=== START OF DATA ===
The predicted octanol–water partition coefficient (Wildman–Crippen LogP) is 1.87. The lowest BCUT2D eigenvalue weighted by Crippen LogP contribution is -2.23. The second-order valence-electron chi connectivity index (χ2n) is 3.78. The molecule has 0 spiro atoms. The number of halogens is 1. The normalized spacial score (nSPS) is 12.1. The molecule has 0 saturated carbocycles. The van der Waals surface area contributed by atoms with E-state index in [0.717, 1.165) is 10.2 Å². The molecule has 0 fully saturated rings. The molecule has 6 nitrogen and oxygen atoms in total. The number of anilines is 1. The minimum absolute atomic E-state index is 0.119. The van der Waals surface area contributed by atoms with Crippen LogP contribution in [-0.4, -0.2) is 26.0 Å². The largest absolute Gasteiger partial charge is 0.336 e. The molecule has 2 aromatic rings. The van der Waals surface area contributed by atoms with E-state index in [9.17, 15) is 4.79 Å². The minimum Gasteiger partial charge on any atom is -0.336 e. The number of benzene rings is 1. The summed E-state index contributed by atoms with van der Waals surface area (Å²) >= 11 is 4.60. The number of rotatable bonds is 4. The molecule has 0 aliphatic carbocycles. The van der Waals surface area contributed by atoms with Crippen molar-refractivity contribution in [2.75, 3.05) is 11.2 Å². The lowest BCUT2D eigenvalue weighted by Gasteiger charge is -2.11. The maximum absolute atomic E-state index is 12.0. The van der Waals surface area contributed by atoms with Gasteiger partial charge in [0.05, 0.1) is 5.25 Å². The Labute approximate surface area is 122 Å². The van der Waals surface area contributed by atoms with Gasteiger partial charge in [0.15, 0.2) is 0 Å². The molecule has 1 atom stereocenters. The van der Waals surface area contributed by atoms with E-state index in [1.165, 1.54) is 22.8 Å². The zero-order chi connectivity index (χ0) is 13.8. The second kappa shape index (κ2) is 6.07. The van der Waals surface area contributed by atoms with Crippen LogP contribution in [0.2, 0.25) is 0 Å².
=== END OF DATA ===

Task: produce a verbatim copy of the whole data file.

The predicted octanol–water partition coefficient (Wildman–Crippen LogP) is 1.87. The lowest BCUT2D eigenvalue weighted by Crippen LogP contribution is -2.23. The second-order valence-electron chi connectivity index (χ2n) is 3.78. The molecule has 0 spiro atoms. The number of halogens is 1. The normalized spacial score (nSPS) is 12.1. The molecule has 0 saturated carbocycles. The van der Waals surface area contributed by atoms with E-state index in [0.717, 1.165) is 10.2 Å². The molecule has 0 fully saturated rings. The molecule has 6 nitrogen and oxygen atoms in total. The number of anilines is 1. The minimum absolute atomic E-state index is 0.119. The van der Waals surface area contributed by atoms with Crippen LogP contribution in [-0.4, -0.2) is 26.0 Å². The largest absolute Gasteiger partial charge is 0.336 e. The molecule has 2 aromatic rings. The van der Waals surface area contributed by atoms with E-state index in [9.17, 15) is 4.79 Å². The minimum Gasteiger partial charge on any atom is -0.336 e. The number of benzene rings is 1. The summed E-state index contributed by atoms with van der Waals surface area (Å²) >= 11 is 4.60. The number of rotatable bonds is 4. The molecule has 0 aliphatic carbocycles. The van der Waals surface area contributed by atoms with Crippen molar-refractivity contribution in [2.75, 3.05) is 11.2 Å². The lowest BCUT2D eigenvalue weighted by Gasteiger charge is -2.11. The maximum absolute atomic E-state index is 12.0. The van der Waals surface area contributed by atoms with Gasteiger partial charge in [0.05, 0.1) is 5.25 Å². The Labute approximate surface area is 122 Å². The van der Waals surface area contributed by atoms with Gasteiger partial charge in [0.15, 0.2) is 0 Å². The molecule has 1 atom stereocenters. The van der Waals surface area contributed by atoms with E-state index in [1.165, 1.54) is 22.8 Å². The zero-order chi connectivity index (χ0) is 13.8. The second kappa shape index (κ2) is 6.07. The van der Waals surface area contributed by atoms with Crippen LogP contribution in [0.2, 0.25) is 0 Å².